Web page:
Linn is an ordained minister, counselor, teacher and Reiki Master with a Bachelor’s in Education, Master’s in Exercise Physiology and Master of Divinity. Linn has been an educator for the past 30 years and has been in dementia care for the last 17 as an administrator of an Assisted Living, Memory Care Coordinator, Resource Coordinator and Dementia Educator. She also supported her mother as she lived with young onset frontal temporal dementia. Linn is the author of Alzheimer’s A Beautiful Spirit Celebrated, A Heart Full of GEMS, and Dementia Guide for Communities of Faith and Leaders. Linn facilitates workshops on open communication, problem-solving and creating cultures of compassion and empowerment and is the founder of LiveWell Dementia Training, which helps communities become dementia friendly. She is a partner with the Institute of Gerontology at the University of GA and is the Director of Caregiver Training and Education for MapHabit an innovative technology that works to enhance the memory system that is unaffected by dementia. Her certifications include, CDP, CADDCT Trainer, ADRD Trainer for the state of Florida, Master Coach, Trainer, Consultant with Positive Approach to Care.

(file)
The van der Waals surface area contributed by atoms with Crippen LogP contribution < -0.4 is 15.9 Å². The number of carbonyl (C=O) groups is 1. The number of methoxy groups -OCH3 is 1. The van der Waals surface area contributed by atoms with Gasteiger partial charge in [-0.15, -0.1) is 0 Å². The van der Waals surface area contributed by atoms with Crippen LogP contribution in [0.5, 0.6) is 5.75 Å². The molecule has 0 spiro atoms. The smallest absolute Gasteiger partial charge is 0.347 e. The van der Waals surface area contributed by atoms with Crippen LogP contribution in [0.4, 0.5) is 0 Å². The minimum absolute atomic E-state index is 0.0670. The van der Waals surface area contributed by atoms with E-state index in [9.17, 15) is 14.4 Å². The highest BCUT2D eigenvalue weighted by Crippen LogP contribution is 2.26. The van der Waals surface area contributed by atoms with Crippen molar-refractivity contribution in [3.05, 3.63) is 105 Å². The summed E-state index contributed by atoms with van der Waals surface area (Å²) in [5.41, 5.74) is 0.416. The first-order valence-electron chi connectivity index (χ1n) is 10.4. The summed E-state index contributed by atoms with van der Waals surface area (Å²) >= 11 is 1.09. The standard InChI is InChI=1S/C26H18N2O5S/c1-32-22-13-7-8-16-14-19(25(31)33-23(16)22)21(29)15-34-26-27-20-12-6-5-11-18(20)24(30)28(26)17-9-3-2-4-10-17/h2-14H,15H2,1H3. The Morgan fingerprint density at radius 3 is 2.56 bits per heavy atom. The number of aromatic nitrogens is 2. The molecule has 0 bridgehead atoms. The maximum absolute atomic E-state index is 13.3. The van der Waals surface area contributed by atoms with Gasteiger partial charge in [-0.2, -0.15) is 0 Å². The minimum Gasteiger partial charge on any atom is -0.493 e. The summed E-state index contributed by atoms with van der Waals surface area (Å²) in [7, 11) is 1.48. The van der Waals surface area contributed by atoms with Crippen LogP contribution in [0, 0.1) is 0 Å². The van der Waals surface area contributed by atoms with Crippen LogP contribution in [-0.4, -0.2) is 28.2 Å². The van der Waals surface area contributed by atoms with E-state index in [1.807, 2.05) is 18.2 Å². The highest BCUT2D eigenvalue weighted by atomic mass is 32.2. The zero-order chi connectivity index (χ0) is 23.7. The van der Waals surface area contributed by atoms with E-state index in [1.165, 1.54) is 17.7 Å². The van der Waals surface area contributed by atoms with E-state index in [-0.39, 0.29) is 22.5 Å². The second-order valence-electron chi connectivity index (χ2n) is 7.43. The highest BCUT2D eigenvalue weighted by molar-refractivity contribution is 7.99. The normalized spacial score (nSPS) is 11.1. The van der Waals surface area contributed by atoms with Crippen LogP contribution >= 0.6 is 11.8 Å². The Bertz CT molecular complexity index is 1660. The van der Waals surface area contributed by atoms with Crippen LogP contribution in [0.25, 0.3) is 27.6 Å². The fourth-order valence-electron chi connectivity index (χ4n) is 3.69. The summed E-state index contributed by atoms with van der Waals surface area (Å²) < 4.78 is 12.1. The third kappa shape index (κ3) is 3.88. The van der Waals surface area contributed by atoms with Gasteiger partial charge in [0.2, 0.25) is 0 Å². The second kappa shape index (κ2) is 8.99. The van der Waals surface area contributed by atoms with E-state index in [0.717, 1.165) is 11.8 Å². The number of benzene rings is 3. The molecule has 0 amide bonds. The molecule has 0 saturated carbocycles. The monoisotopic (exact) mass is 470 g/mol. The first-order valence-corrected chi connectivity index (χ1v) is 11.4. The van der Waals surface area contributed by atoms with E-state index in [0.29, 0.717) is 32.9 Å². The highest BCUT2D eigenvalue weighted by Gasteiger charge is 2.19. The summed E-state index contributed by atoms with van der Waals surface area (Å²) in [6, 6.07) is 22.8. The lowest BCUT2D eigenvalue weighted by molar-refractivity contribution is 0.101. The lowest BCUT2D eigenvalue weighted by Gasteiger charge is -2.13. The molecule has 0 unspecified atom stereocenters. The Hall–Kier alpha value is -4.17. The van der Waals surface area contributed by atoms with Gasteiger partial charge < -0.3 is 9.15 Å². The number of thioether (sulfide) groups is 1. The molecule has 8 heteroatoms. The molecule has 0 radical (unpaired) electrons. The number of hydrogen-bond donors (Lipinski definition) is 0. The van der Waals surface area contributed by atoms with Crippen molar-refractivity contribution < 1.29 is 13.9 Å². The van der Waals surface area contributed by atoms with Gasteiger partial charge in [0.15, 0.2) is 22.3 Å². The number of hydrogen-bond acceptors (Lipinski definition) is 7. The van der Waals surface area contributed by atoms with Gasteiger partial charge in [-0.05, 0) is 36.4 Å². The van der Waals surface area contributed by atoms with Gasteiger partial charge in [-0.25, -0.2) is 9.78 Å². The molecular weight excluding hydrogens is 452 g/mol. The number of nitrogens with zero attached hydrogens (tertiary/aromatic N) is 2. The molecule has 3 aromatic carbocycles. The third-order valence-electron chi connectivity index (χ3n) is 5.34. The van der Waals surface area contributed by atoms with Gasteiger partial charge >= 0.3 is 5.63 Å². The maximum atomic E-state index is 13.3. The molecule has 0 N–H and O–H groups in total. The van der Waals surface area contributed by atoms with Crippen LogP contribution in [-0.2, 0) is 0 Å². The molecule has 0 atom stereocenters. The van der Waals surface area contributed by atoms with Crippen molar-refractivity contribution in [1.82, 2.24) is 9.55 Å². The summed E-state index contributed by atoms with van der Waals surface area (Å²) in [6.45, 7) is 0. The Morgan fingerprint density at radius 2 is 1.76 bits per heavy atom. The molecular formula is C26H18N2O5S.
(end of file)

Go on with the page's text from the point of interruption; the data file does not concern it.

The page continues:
Daniel C. Potts, MD, FAAN is a neurologist, author, educator and champion of those living with Alzheimer’s disease and other dementias and their care partners. Selected by the American Academy of Neurology as the 2008 Donald M. Palatucci Advocate of the Year, he also has been designated an Architect of Change by Maria Shriver. In 2016, he was chosen by the University of Alabama Medical Alumni Association as a recipient of the Martha Myers Role Model Award, which honors physician alumni whose lives epitomize the ideal of service to their communities. Along with his wife, Ellen W. Potts, MBA, he authored A Pocket Guide for the Alzheimer’s Caregiver, which is recommended by the Alzheimer’s Association, the American Academy of Neurology and Maria Shriver. Inspired by his father’s transformation from saw miller to watercolor artist in the throes of dementia through person-centered care and the expressive arts, Dr. Potts seeks to make these therapies more widely available through his foundation, Cognitive Dynamics. Additionally, he is passionate about promoting self-preservation and dignity for all persons with cognitive impairment. He practices neurology at the Tuscaloosa VA Medical Center.